Lessons on grief after I lost my dad.

This December it will be twenty years ago since I lost my dad to leukemia. Snowflakes fell down from heaven the day we buried him. For a second the white world looked serene and pure; harmless even.

I still remember how unreal it felt and how overwhelmed and lost I was. I couldn’t speak when I tried to recite a poem on his funeral; there were only tears and raw grief. Two days later it would have been his birthday. For months I thought I saw my dad at places where he could not be. I saw him walking, but it wasn’t him. I saw life was vulnerable.

Finding my way through grief has made me a compassionate human being. I have experienced what it means to grieve, how it feels to wake up in the morning and it seems impossible to wash away the aftertaste of the nightmare I’m in. I have learned to understand grief, but it doesn’t mean that I always know how to react in the right way, if there were such a thing as a “right way”. I can be speechless when someone tells me about the loss of a beloved person. Sometimes mourning can only be answered by a silent embrace as it is too deep to fathom and too heavy to carry.

Yet, we will be able to carry a heavy loss, something we never could have imagined before. We will go through the sorrow by taking three steps forward and two steps back. We will see through the sadness the appearance of a sudden smile. We will walk through the messy battlefield of life and death, maybe not fearlessly, but more accepting than before.

Grief will lose its sharp edges until it becomes softer and a part of us, where it finds a home to stay. I feel the pain has found a home within me as it has turned into a place of comfort, warmth and gratefulness. It’s no longer a place of panic and chaos.

It has taken me twenty years to feel peaceful about my father’s death. His face appears at moments when the world around me looks shiny and without a single worry. When I cycle through the green fields, the sun shines on my back and I’m all by myself. When I’m mesmerizing while I try to write. When I’m with my mom, sister and brother, drinking glasses of wine and having conversations about who did what, where and when, and each of us has a different story to tell.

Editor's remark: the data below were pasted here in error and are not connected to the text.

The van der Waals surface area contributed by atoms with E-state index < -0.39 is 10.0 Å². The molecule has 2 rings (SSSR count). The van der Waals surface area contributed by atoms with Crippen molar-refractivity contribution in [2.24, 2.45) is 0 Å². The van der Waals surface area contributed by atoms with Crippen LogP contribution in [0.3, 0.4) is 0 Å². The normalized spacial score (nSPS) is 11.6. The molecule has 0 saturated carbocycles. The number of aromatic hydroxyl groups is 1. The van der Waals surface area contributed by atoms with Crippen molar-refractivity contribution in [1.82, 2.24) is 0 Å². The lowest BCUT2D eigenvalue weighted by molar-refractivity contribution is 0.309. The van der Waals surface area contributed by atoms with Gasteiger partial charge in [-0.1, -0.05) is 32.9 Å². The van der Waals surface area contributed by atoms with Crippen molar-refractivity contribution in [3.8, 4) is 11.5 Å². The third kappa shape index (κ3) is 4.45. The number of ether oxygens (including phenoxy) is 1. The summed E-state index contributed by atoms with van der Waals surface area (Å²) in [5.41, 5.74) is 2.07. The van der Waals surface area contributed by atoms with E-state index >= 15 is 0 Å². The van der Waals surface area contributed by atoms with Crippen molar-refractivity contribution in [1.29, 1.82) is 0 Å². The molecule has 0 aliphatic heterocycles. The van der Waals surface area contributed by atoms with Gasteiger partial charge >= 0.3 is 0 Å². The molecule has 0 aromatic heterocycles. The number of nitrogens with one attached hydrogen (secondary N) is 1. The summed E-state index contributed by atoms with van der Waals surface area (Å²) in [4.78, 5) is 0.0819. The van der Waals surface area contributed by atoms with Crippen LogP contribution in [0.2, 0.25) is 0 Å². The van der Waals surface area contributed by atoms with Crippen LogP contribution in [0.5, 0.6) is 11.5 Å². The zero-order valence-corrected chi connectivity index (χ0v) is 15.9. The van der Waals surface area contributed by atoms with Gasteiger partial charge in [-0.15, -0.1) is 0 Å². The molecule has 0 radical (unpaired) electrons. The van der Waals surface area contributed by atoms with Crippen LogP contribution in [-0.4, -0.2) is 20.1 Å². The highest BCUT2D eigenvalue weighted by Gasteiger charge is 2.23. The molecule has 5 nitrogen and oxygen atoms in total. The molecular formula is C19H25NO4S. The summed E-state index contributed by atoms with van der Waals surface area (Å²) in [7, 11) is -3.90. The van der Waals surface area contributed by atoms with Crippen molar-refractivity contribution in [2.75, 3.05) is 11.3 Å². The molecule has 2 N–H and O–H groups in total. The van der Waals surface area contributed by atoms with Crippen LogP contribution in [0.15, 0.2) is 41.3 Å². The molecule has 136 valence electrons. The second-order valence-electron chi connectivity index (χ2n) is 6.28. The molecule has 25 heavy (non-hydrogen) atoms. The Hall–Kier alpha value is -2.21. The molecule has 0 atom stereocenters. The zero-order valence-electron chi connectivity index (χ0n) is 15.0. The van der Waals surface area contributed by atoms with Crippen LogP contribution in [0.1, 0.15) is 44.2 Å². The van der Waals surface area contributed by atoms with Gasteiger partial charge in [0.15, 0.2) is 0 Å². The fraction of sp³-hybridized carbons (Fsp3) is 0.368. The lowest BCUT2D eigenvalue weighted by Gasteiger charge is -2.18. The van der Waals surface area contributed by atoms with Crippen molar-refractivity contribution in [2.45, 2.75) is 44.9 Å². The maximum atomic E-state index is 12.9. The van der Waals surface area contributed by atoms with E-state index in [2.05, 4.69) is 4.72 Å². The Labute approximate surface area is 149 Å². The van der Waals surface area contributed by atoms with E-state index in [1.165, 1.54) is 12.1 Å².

I see his smiling face.

Twenty years passed by and still so close, regardless the country’s borders I have crossed so far. I guess my dad travels with me wherever I go.

We are stronger than we think we are. We are resilient beings, capable of so many things. In uncertain times we need to remember this as it helps us to keep our sanity. We must not be afraid to ask for support when we feel there’s nobody to share our sorrow with. We must lift the taboo on grief and death. In this human existence where living a slow life is the exception, we should take our time to mourn and we shouldn’t be ashamed for taking that time. Don’t be afraid to ask your parent or friend how they’re feeling after a major loss, even after much time has passed. Yes, death is part of life, but it shouldn’t be the end of the conversation as it usually is when someone tells us these words.

In western cultures we are assumed to get over our grief quickly. The sooner we go back to normal life, the better. And nobody asks us about our loss anymore.

Death is death. The way we are dealing with something so important as death could do with more compassion and understanding, also with regard to ourselves. We can’t heal our wounds when we are rushed and without caring for ourselves. It needs time and patience and compassion. This we should wish each other and ourselves. It’s nothing to be ashamed for. Of course, the way how we’re dealing with death is personal and also depends on our traditions and cultures, but no one will be saved from death and therefore it’s deeply universal. Similar to death, does compassion go beyond borders, cultures and traditions.

In times of mourning it’s more important than ever to be open about grief and to care for each other with compassion. It makes us, as human beings, more complete and more beautiful. In a world where countries are burning and we don’t seem to understand how to save them from destruction, we shouldn’t forget this.

Earlier published on Elephant Journal:


Show my article some support by giving it a heart, comment and/or share on the Elephant Journal article page – if you feel inspired to – Thank you! ❤️

Con Amor,


Image by Laura Makabresku

Game Over! Why I Play My Own Game Now.

Seeing us back then, I realize not any of us, including myself, had aspirations to make the world a better place or were supporting a cause beyond ourselves. We were so busy with our own lives and what we wanted for the future: well paid jobs, a nice house and a fat car, preferably with an attractive dude with a great sense of humor.

The other day I was looking at a picture of myself when I was in my early twenties still wearing baby fat.